Taunting The Dead by Mel Sherratt

18476104When the body of Steph Ryder turns up dead, DS Allie Shenton may not know who is responsible but she has a good idea it has something to do with Steph’s husband, Terry, a local villain the police can’t seem to ever pin anything on as he hides behind his legitimate property business.

The fact that Terry initially seems devastated doesn’t convince Allie, and neither do the alibis of Steph’s daughter or best friend – both of whom have secrets to hide.  Each way she turns, there seem to be people telling lies and dodgy dealings to uncover as she becomes determined to find out the truth and the killer.

This is my first Mel Sherratt novel, though I’ve heard good things in the past, and I am disappointed in myself for waiting so long to read one of her books because it was a real page turner and a great piece of crime fiction.  The story is full of good twists in the tale and red herrings too, making me second guess myself more than once despite what I knew.

The plotting was well done, starting with the murder before rolling back a week and taking time to introduce all the key characters, including Steph.  This meant I had sympathy for her – she wasn’t just a dead body and I cared what had happened to her, despite her not being the most pleasant of women.  As the central character, Allie is likeable but flawed and someone I want to get to know better.  I even found myself forgiving a rather unfortunate dalliance.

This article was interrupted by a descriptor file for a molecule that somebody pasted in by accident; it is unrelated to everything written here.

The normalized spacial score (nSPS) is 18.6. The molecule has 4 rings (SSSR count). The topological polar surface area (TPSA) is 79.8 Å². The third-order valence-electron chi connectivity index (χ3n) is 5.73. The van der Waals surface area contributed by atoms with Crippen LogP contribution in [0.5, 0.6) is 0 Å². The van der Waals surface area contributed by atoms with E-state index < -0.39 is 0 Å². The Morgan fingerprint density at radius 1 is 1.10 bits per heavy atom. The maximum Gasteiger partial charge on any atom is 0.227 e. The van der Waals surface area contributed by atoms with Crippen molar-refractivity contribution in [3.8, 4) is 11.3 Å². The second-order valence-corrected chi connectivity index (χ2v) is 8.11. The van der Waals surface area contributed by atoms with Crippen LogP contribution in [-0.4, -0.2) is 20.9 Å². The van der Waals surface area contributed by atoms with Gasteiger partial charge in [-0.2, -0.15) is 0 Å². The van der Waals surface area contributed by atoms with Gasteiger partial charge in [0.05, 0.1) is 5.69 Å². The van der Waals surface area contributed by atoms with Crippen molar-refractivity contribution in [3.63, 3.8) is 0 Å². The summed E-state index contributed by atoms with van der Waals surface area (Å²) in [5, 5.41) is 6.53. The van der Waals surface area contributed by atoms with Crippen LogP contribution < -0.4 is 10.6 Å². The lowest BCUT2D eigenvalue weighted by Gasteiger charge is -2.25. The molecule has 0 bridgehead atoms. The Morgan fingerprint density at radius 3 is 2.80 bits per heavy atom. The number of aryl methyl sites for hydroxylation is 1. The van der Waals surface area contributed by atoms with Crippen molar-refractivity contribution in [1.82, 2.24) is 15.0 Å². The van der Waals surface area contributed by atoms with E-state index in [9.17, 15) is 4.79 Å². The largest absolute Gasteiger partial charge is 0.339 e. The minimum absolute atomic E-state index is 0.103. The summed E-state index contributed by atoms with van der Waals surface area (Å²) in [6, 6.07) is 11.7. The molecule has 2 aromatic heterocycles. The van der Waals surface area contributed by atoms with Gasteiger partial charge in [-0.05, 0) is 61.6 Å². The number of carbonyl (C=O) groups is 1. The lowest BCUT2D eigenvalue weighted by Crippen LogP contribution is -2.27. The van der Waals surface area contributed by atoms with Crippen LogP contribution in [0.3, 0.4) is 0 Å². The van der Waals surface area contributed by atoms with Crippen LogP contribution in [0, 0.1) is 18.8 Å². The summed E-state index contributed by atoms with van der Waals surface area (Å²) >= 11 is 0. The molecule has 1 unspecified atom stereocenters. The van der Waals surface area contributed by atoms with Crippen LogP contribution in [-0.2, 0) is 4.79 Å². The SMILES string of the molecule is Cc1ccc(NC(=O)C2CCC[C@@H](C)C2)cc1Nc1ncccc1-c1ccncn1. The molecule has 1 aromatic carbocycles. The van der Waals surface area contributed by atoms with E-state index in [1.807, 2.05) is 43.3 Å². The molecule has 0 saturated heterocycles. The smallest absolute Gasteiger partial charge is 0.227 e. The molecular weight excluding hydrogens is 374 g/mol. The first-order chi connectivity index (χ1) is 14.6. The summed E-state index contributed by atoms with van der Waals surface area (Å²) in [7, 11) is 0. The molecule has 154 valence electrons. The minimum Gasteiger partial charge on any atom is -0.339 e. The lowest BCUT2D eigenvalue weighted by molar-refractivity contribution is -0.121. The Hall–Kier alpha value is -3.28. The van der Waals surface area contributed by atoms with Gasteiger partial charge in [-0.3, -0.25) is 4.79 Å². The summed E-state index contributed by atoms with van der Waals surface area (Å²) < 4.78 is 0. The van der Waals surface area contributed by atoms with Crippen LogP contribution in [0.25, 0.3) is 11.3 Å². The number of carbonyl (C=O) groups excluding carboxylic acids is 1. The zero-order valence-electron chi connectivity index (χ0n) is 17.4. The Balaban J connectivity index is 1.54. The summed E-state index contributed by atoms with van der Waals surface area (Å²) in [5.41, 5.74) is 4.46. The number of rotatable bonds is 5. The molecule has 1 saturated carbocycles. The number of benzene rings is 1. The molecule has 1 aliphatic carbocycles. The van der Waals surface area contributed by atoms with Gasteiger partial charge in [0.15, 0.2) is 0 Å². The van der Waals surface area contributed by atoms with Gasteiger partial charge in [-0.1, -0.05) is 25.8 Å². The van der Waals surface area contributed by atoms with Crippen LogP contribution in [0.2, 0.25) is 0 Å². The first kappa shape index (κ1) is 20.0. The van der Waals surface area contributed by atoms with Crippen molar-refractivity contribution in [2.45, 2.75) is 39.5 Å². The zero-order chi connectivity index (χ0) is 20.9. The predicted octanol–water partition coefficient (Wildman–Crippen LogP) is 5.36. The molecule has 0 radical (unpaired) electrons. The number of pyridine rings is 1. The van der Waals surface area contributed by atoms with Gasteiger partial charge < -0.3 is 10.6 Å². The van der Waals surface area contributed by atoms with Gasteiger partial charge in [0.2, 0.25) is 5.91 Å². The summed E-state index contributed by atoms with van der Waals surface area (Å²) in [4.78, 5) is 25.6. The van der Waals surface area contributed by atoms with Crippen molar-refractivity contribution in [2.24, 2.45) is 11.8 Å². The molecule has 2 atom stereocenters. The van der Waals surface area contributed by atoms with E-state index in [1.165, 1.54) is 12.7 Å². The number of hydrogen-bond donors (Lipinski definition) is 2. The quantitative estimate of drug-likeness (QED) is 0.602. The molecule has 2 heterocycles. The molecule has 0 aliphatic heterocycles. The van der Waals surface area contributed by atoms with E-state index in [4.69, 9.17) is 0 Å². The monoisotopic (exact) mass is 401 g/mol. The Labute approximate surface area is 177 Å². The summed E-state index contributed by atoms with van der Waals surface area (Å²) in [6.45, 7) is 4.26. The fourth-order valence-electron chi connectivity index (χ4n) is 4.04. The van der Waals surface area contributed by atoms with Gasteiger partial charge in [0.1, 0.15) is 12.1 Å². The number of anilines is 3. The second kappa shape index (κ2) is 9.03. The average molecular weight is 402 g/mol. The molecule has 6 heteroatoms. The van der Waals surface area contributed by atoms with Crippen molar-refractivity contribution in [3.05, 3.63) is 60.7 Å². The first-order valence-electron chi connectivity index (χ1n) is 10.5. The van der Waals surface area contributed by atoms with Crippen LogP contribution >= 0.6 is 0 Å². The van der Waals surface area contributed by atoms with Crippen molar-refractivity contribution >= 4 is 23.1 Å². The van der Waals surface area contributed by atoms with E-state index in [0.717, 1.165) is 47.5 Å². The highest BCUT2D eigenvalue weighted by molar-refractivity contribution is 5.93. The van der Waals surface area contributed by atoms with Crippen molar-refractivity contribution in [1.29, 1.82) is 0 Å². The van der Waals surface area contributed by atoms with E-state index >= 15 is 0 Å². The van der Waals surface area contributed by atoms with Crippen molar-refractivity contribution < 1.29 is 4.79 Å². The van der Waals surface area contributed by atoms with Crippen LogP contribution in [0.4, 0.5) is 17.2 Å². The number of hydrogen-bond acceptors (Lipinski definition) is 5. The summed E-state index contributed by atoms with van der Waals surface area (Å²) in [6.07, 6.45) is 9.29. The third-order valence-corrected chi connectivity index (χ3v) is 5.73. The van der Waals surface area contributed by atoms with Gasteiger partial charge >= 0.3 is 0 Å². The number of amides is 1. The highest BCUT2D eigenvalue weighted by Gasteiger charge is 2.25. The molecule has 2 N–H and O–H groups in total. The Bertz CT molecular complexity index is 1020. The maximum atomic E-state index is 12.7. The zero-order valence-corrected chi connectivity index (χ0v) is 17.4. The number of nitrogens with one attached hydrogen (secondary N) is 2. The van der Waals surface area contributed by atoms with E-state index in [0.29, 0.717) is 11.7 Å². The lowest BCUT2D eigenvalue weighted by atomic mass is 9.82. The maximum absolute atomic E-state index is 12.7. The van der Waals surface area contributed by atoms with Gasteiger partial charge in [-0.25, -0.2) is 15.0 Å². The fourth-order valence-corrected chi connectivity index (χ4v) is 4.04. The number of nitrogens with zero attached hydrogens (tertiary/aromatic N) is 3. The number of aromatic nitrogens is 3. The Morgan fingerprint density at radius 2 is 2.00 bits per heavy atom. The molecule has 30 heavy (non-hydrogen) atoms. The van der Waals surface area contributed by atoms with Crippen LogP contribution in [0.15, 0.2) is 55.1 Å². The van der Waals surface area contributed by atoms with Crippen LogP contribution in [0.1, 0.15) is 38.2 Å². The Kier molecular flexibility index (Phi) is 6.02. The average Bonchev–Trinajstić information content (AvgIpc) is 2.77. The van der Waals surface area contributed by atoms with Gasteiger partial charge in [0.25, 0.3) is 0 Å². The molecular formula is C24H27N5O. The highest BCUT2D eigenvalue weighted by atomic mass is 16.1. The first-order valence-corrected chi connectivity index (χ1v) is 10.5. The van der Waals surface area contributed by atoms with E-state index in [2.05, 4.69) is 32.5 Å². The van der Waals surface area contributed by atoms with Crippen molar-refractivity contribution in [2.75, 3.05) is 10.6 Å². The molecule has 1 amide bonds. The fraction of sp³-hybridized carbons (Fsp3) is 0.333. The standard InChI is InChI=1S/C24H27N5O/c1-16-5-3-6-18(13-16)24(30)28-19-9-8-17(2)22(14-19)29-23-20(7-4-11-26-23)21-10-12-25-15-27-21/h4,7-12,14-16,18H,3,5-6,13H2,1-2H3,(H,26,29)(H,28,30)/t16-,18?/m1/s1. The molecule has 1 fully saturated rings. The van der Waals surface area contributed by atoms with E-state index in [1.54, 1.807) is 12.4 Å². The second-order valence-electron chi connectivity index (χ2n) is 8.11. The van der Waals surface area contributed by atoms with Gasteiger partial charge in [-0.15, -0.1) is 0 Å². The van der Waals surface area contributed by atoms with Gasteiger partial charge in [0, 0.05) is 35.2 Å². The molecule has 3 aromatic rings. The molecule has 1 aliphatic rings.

As the first in a series, it ended with a set up for book two, which I bought and now can’t wait to read.  Liked this a lot – a recommended read!



  1. […] Allie has a lot of natural instincts but they let her down a little here because of the link to Karen.  Perry’s link to the victims also has an impact on his reading of the case, meaning he isn’t completely on his game all the time.  This made both of them very real for me and I especially liked getting to know Perry more, who I admit not really remembering from the first book in this series, Taunting the Dead. […]


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